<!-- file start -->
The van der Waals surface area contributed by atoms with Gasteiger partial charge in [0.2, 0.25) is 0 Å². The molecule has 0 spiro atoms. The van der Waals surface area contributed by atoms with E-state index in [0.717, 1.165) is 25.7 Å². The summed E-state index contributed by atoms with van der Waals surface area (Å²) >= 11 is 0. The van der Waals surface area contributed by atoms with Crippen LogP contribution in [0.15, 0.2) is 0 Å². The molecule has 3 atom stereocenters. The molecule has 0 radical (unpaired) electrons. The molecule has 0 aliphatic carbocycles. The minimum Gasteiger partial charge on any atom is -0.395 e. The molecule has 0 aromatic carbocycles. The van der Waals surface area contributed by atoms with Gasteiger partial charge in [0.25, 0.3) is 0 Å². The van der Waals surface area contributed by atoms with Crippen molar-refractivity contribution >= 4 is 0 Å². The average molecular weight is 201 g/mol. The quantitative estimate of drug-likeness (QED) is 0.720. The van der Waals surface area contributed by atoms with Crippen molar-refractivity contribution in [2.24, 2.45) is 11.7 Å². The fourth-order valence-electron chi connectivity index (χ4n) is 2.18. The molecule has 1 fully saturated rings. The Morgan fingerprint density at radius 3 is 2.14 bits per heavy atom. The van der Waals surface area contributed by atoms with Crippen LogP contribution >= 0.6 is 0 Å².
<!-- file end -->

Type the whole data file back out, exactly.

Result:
The van der Waals surface area contributed by atoms with Gasteiger partial charge in [0.2, 0.25) is 0 Å². The molecule has 0 spiro atoms. The van der Waals surface area contributed by atoms with E-state index in [0.717, 1.165) is 25.7 Å². The summed E-state index contributed by atoms with van der Waals surface area (Å²) >= 11 is 0. The van der Waals surface area contributed by atoms with Crippen LogP contribution in [0.15, 0.2) is 0 Å². The molecule has 3 atom stereocenters. The molecule has 0 radical (unpaired) electrons. The molecule has 0 aliphatic carbocycles. The minimum Gasteiger partial charge on any atom is -0.395 e. The molecule has 0 aromatic carbocycles. The van der Waals surface area contributed by atoms with Gasteiger partial charge in [0.25, 0.3) is 0 Å². The van der Waals surface area contributed by atoms with Crippen molar-refractivity contribution >= 4 is 0 Å². The average molecular weight is 201 g/mol. The quantitative estimate of drug-likeness (QED) is 0.720. The van der Waals surface area contributed by atoms with Crippen molar-refractivity contribution in [2.24, 2.45) is 11.7 Å². The fourth-order valence-electron chi connectivity index (χ4n) is 2.18. The molecule has 1 fully saturated rings. The Morgan fingerprint density at radius 3 is 2.14 bits per heavy atom. The van der Waals surface area contributed by atoms with Crippen LogP contribution >= 0.6 is 0 Å².